YOUNG: Well, they all say the same thing -- that the difficulties which occurred in the fall, that were the undoing of the participants -- you see, in the Popul Vuh, the two brothers failed their initiation. Well, then let me go into the next stage, because the head of one of the twins is put in the calabash tree, and then the princess Xiquic hears about this and comes to pick the fruit of this tree, and the head spits in her hand and says, "That is my progeny; now I can die." And she goes home, and of course she's pregnant, but the father won't believe this story of how it happened, so he orders that she be executed.
MISHLOVE: Sounds like a myth all right.
YOUNG: Well, the myth exaggerates everything, so much so that you have to look for the deeper meaning. She persuades the executioners to let her go and substitute the juice of the calabash tree for the blood, which they do. And she gives birth to twins again, which have the same name as their father, and they conquer, they pass their initiations. And the piece I like the best is they become itinerant magicians, and then the twelve princes of Xibalba, who brought about this fall, hear about these magicians and invite them to come and perform. They make the palace of the prince disappear and bring it back, and the little dog of the prince disappear and bring him back. And the princes say, "Could you make us disappear and bring us back?" They say yes. So they make the princes disappear, but they don't bring them back, and then the twins become the sun and moon. That's the climax of this whole evolutionary thing. So beyond this stage, a couple of stages beyond us, is the power to deal with magic.
MISHLOVE: At a deeper level it sounds like what it's talking about is the classical cycle of rebirth.
YOUNG: Of course. The fact that it's a rebirth is the whole --
MISHLOVE: Death and rebirth, the development of higher powers, and eventually moving on to a whole other realm of being.
MISHLOVE: As you mentioned earlier, moving towards our godhood, in some way, in the evolution of humanity.
YOUNG: What I did want to say is that most people think of evolution in terms of Darwinian evolution -- evolution of the species, and whether we were descended from apes or not. I would say they're missing the real point, which is not the physical evolution of our bodies, which has already occurred before we even took the bodies.
MISHLOVE: Although you do point out that there are some real gaps in Darwin -- not that you're a Creationist.
YOUNG: No, I'm not talking about Darwin at all. I'm just talking about the idea that our evolution is physical. I want to come to the point of the evolution of Jeff Mishlove, the evolution of myself, the evolution of each one of us, which is not a question of species. It's a question of building up more character, more competence, more stature, eventually to become like a god. And that's of direct concern to each one of us, much more concern than what's going on in the zoo.
MISHLOVE: That's a very powerful point, Arthur.
YOUNG: Well, I'm horrified by the fact it's not ever touched. This whole cloud of foolishness about Darwin takes its place, and they battle over -- you know, the Creationists versus the Darwinists -- but the whole point is missed.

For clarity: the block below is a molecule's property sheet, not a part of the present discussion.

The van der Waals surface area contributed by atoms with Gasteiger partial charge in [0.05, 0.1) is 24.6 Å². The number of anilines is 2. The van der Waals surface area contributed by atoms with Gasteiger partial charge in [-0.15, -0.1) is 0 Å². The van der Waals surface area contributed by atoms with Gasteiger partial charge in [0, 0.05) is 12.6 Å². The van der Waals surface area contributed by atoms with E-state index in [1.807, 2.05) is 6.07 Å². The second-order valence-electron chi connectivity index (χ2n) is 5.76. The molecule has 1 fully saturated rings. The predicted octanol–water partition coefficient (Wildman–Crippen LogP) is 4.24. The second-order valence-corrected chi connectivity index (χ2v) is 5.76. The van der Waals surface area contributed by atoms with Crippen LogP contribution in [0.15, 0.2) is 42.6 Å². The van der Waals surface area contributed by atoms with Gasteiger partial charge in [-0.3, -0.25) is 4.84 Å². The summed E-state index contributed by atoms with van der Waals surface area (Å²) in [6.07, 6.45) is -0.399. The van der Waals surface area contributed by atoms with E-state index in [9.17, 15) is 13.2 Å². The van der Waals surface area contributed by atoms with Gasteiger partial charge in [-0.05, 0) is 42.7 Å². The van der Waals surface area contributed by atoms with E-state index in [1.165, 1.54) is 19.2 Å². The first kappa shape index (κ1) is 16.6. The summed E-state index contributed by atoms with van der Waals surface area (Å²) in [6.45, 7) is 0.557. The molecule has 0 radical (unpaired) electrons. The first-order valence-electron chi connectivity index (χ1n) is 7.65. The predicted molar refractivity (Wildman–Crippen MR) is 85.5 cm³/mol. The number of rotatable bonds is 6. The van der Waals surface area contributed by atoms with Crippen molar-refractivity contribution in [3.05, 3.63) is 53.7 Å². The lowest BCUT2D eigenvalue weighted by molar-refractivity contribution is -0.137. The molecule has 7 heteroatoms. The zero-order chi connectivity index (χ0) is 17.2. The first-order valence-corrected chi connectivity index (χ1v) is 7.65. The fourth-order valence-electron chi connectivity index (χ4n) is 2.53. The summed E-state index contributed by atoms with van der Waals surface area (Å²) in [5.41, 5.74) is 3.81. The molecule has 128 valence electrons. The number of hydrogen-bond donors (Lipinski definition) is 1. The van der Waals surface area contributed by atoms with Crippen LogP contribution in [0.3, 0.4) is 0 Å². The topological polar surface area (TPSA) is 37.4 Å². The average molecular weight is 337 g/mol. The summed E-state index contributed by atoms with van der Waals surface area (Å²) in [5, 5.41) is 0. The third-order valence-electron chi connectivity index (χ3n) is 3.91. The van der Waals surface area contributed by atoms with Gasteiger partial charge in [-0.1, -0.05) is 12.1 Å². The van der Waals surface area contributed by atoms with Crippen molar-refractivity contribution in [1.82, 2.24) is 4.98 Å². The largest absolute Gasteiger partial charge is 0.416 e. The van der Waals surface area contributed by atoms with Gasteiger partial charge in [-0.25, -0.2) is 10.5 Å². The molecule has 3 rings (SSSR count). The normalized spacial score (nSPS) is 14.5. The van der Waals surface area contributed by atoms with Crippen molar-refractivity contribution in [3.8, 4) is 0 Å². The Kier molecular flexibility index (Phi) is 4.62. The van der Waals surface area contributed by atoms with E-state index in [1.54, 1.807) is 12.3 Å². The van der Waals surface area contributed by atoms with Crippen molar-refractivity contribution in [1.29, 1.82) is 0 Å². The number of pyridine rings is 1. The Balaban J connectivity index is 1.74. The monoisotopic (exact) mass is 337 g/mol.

MISHLOVE: They're looking too much at where we came from in the first place, rather than where we're going.
YOUNG: Yes, looking back rather than looking ahead. But you see my point about evolution of the self being quite different from what's happening with animals, which is evolution of the species.
MISHLOVE: Yes. Well, doesn't the whole notion of evolution of the self, or even evolution of species, somewhere lead you back to a question you must have pondered a great deal, which is: what is the purpose of creation at all? Why is there any existence?
YOUNG: Well, that's the sixty-four-dollar question; I think at present prices it's way up to six hundred and forty dollars. That is a question we each have to ask ourselves, but to me it's God wanting to know himself. We're told by the old myths that we are sparks of God and we've been thrown out into the world to thrive for ourselves, and in this way God becomes more evolved himself.
MISHLOVE: Without creation God is sort of all alone.
YOUNG: I don't know what God is, but you can't have a comprehensive sense of everything without having some unity of meaning, significance, love, all those things -- it has to be somehow unified as is the universe. If it's running under certain principles, then it must be culminating in this unity.
MISHLOVE: Well, Arthur, I would say for anybody who's aware of your work and the books that you've written, if I were God trying to know myself, I would look toward the books of Arthur Young.
YOUNG: Oh come on. Well, at any rate I'm struggling along just like the rest of us.
MISHLOVE: But you really address those deep, profound issues. I don't mean to sound like a flatterer. There's something underneath what I'm saying.
YOUNG: Because it's wonderful fun. It's the most exciting thing there is. I was very excited when I flew my own helicopter. It was very invigorating. You were just sitting in a chair and floating around in space; you could go anywhere you wanted. But I'm even more excited when I discover these secrets of the universe.
MISHLOVE: Well, Arthur Young, it has been another pleasure sharing this program with you. Thank you very much for being with me.
YOUNG: Thank you, Jeff.